Transfers often leave college football’s big stage, exiting the spotlight and never catching another glimpse. Jaamal Berry hopes to be an exception to that norm.
He left Ohio State prior to 2012 spring practice due to several run-ins with the law and found his footing in southwestern Kentucky at Murray State. Berry was the Racers’ leading rusher in 2012 (675 yards, seven touchdowns) and 2013 (668 yards, five touchdowns) and had a combined 434 yards receiving. The production garnered attention from afar in the NFL.
When the time came to work out for GMs, scouts and head coaches, Berry found refuge with the Buckeyes. He boarded a plane in South Florida and flew north to Columbus to display his skills at Ohio State’s Pro Day. The Woody Hayes Athletic Center offered familiar grounds and a sense of normalcy for Berry on a pressure packed day.
But as Berry was warming up, he received the unfortunate news that the trip was all for naught. Players can only work out at their own college or hometown, and Ohio State and Columbus represented neither for Berry. So the four-star prospect was left to ponder what if.
“I was warming up, getting ready to go. I felt good,” Berry said. “But unfortunately, those are the rules and I have to follow them.”
Berry would get his chance to impress scouts and front office types in Murray, Ky., and he took advantage of the opportunity. Murray State head coach Chris Hatcher believes Berry could be a late-round pick and several draft analysts have pegged him as a small-school steal. If Berry doesn’t hear his name among the draft’s 256 selections, his phone will be buzzing at its conclusion with teams coveting him as an undrafted free agent.
During Ohio State’s 12-1 season of 2010, which would be Jim Tressel’s last at the school, Berry gained 266 yards on 32 carries, an average of more than eight yard per touch. But he played sparingly the following year as the program transitioned and the offense became stagnant.
“Leaving here was a big wake up call for me, even going to a smaller school,” Berry said. “A lot of things that I got here weren’t going down at Murray State. It made me grow up real fast and appreciate the moment, live in the moment. So I’m definitely grateful for that.”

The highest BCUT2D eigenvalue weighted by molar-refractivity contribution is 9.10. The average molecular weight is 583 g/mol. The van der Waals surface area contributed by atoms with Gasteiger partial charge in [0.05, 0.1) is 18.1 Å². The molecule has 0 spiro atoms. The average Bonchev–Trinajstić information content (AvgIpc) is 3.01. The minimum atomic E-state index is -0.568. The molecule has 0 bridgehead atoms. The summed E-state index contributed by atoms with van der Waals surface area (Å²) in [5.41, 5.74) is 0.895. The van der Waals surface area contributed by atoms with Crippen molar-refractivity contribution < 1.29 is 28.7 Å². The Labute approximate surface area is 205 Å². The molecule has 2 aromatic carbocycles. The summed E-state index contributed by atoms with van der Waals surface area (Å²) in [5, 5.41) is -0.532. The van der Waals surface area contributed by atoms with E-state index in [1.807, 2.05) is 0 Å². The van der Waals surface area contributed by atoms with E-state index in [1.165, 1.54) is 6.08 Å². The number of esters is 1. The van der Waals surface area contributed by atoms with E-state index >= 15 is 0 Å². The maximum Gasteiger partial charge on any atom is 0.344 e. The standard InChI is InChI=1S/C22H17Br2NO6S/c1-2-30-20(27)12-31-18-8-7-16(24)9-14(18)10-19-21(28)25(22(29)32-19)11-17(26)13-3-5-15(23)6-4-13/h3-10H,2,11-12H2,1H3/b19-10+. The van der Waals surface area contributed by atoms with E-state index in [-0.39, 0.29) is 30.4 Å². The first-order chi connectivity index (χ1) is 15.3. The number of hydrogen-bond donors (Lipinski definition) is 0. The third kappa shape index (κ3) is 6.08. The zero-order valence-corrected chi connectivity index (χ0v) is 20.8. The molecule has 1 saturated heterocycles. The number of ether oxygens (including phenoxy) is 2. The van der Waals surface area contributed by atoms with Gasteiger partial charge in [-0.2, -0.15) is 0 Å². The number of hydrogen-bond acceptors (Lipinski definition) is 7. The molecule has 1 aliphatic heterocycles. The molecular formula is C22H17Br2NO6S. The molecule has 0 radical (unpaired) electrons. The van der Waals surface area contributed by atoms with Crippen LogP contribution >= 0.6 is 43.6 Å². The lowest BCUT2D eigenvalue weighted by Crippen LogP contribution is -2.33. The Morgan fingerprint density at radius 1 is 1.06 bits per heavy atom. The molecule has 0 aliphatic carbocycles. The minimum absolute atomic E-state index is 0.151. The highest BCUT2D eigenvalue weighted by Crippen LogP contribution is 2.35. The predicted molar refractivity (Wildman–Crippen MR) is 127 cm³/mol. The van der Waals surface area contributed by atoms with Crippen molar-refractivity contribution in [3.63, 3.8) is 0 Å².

Berry averaged 7.1 yards per carry in 2012 and 5.3 in 2013. He doesn’t look at the past with regrets because of the good that’s come out of his situation, but Berry realizes if given a second chance, he would take a different route and mature before being dismissed from the team.
But he harbors no ill will toward Ohio State or Urban Meyer. As the Buckeyes went 24-2 the past two seasons, Berry’s Murray State teams were 11-13. It didn’t stop him from cheering on his friends and former teammates, though. Any time he could sneak a peek of the Buckeyes, he did so.
“They’re still some of my closest friends and that’s definitely one thing I miss about [Ohio State],” Berry said. “I root for them every Saturday and just like I’m a Buckeye fan.”
When you’re a highly touted high school player, you go to college to play football. There’s little secret to the method, even if the NCAA would like you to think differently. But Berry isn’t most proud of the yards or touchdowns, his shinning moment came in December when he graduated from Murray State.
There was one person that came to mind during that ceremony. And Berry had a strong urge to give him a call. So he dialed Tressel.
“I let him know I graduated and thanked him for the opportunity to experience some of the best years of my life [at Ohio State],” Berry said. “He’s one guy who gave me the opportunity to come here because he's the guy who recruited me.”
A second phone call could be on the way this weekend.